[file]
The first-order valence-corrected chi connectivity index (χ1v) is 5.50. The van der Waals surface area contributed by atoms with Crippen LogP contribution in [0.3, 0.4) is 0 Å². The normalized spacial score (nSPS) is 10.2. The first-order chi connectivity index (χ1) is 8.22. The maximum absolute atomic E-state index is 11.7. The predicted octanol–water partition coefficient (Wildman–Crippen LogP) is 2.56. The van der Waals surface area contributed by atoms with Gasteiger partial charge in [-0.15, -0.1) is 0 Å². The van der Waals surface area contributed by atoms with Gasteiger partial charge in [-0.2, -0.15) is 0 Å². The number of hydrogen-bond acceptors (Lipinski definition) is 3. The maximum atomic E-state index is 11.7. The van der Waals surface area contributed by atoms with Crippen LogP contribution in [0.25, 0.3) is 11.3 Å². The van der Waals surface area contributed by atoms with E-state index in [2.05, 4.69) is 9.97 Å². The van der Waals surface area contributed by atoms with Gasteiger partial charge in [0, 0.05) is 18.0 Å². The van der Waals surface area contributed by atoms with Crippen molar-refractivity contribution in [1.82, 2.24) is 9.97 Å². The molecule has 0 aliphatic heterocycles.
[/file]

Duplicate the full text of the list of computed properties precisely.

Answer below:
The first-order valence-corrected chi connectivity index (χ1v) is 5.50. The van der Waals surface area contributed by atoms with Crippen LogP contribution in [0.3, 0.4) is 0 Å². The normalized spacial score (nSPS) is 10.2. The first-order chi connectivity index (χ1) is 8.22. The maximum absolute atomic E-state index is 11.7. The predicted octanol–water partition coefficient (Wildman–Crippen LogP) is 2.56. The van der Waals surface area contributed by atoms with Gasteiger partial charge in [-0.15, -0.1) is 0 Å². The van der Waals surface area contributed by atoms with Gasteiger partial charge in [-0.2, -0.15) is 0 Å². The number of hydrogen-bond acceptors (Lipinski definition) is 3. The maximum atomic E-state index is 11.7. The van der Waals surface area contributed by atoms with Crippen LogP contribution in [0.25, 0.3) is 11.3 Å². The van der Waals surface area contributed by atoms with E-state index in [2.05, 4.69) is 9.97 Å². The van der Waals surface area contributed by atoms with Gasteiger partial charge in [0, 0.05) is 18.0 Å². The van der Waals surface area contributed by atoms with Crippen molar-refractivity contribution in [1.82, 2.24) is 9.97 Å². The molecule has 0 aliphatic heterocycles.